# How backpropagation works in case of 2 hidden layers?

Imagine the next structure (for simplicity, there's no bias, and activation formatting with sigmoid or relu, just weights). The input has two neurons, the two hidden layers have 3 neurons each, the output layer has two neurons, so a cost ($$\sum C$$) with two "subcosts" ($$C^1$$, $$C^2$$).

(I'm new at machine learning, and super confused with the different notations, and formatting, indexes, so to clarify, in case of activations, the upper index will show the index of it in the layer, and the lower index will show the layers index which is in, so the third neuron in the second layer will look like $$a^2_1$$ (0 starting). In weights, the upper index will show which is the index of neuron it's "coming from", the first index of the lower index will show which is the index of neuron it's "going to", and the second index of the lower index will show which is the index of layer it's "going to", so the third layers first neurons weight, which connects it with the second layers first neuron will look like $$w^0_{0,2}$$.)

Just for the example, I would like to propagate the first line's weights back. Just to illustrate:

a0-w1-a1-w2-a2-w3-a3->y0->C0
ax    ax    ax    ax
ax    ax



So to know the first weights (of the output layer) slope in the backpropagation process:

$$\frac{\partial\sum C}{\partial w^0_{0,3}} = \frac{\partial a^0_3}{\partial w^0_{0,3}}\frac{\partial\sum C}{\partial a^0_3}$$

As I learned, because $$w^0_{0,3}$$ doesn't affect $$C^1$$, just $$C^0$$, $$\frac{\partial\sum C}{\partial a^0_3}$$ is just $$2(a^0_3-y^0)$$. Not sure how can it be generalized though, to be used dynamically, not having to check if a weight has direct connection with all costs, or not.

As I somehow glued the tutorials together, calculating the second layers (backwards) first weight:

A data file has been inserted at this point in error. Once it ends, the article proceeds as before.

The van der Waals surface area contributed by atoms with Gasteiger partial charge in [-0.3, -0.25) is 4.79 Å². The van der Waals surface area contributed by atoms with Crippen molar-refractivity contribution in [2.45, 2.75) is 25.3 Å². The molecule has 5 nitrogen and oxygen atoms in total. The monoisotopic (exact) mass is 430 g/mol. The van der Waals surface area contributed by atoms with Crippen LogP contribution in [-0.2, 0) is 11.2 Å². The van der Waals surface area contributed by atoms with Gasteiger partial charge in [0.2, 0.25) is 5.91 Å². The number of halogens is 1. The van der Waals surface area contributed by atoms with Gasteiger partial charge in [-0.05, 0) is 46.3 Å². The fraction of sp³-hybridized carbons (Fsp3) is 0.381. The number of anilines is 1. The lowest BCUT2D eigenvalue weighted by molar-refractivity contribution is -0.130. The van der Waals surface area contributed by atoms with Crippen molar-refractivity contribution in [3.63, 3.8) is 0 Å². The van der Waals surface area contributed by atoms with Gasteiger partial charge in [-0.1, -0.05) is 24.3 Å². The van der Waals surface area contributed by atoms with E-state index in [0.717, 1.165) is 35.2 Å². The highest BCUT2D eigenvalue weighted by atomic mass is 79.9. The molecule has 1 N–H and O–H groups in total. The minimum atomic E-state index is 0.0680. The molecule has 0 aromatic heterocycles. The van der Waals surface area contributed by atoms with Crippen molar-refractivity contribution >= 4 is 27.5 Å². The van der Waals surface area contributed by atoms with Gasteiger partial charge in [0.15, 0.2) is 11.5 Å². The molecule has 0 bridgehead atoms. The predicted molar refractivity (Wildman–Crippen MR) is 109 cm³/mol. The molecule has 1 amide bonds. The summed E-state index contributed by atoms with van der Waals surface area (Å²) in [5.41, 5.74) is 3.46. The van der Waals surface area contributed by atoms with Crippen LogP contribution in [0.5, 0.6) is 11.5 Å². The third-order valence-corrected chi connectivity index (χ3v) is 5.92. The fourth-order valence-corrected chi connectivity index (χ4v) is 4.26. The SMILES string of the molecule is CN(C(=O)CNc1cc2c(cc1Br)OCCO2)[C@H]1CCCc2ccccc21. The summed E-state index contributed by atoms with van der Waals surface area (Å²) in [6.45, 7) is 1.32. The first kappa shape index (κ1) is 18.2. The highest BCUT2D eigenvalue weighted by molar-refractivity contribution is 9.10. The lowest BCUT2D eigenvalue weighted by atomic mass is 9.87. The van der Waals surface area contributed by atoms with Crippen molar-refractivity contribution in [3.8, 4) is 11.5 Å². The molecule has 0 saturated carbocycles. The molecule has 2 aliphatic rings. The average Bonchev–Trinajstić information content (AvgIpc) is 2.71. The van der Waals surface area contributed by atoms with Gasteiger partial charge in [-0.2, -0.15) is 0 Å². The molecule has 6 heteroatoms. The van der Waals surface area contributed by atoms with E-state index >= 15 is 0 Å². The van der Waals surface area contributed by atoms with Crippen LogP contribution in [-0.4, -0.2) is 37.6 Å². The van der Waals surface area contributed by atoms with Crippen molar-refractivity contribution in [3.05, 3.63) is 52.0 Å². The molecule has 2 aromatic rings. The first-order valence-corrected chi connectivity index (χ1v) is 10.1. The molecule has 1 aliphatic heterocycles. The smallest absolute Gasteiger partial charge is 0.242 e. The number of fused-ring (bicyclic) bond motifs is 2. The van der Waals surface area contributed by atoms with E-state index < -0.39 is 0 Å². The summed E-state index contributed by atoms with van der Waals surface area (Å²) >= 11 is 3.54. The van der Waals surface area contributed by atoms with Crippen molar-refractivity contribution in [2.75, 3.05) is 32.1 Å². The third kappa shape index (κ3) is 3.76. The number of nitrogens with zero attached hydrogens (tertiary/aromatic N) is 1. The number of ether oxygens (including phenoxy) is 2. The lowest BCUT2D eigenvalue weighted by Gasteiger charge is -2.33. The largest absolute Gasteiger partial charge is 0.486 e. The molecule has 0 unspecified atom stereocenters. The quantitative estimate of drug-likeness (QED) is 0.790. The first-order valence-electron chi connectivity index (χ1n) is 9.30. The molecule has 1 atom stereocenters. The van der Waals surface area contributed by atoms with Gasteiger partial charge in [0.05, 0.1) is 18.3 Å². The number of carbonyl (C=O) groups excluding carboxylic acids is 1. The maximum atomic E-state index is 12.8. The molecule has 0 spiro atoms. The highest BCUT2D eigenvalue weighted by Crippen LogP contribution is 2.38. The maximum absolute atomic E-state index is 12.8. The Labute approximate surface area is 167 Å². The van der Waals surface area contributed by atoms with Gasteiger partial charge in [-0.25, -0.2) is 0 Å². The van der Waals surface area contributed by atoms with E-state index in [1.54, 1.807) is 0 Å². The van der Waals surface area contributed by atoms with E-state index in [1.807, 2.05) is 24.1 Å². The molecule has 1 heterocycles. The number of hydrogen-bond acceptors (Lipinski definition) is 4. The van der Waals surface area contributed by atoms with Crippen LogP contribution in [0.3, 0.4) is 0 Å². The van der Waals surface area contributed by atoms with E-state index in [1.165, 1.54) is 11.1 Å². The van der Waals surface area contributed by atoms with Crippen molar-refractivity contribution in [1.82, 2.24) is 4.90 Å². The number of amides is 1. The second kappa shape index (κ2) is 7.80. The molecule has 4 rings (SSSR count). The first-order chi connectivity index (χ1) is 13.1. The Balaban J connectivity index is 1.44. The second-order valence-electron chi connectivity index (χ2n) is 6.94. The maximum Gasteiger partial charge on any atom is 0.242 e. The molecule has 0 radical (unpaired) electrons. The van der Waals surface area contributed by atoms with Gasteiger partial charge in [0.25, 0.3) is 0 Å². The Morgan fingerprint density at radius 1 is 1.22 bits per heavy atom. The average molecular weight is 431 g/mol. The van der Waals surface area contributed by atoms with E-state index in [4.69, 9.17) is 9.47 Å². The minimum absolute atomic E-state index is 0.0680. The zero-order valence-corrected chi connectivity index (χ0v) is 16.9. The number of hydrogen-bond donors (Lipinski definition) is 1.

$$\frac{\partial\sum C}{\partial w^0_{0,2}} = \frac{\partial a^0_2}{\partial w^0_{0,2}}\frac{\partial\sum C}{\partial a^0_2}$$

Where $$w^0_{0,2}$$ has connection with $$a^0_2$$, which has connection with all neurons of the output layer, therefore, to both costs, so:

$$\frac{\partial\sum C}{\partial a^0_2}=\frac{\partial C^0}{\partial a^0_2}+\frac{\partial C^1}{\partial a^0_2}$$

Where: $$\frac{\partial C^0}{\partial a^0_2}=\frac{\partial a^0_3}{\partial a^0_2}\frac{\partial C^0}{\partial a^0_3}$$ and: $$\frac{\partial C^1}{\partial a^0_2}=\frac{\partial a^1_3}{\partial a^0_2}\frac{\partial C^0}{\partial a^1_3}$$

Clear so far, what I don't understand, and can't split down from this point is: $$\frac{\partial\sum C}{\partial w^0_{0,1}} = \frac{\partial a^0_1}{\partial w^0_{0,1}}\frac{\partial\sum C}{\partial a^0_1}$$

Because $$a^0_1$$ has connections to three neurons, in the second layer backwards, in other words

$$\frac{\partial C^0}{\partial a^0_1}=\frac{\partial a^0_2}{\partial a^0_1}\frac{\partial C^0}{\partial a^0_2}$$

can't be true, as $$a^0_1$$ affects $$C^0$$ not just through $$a^0_2$$, but $$a^1_2$$, and $$a^2_2$$ as well. So how this can be solved? Do I have to add them up, or it needs to be solved in a different way than the previous solutions?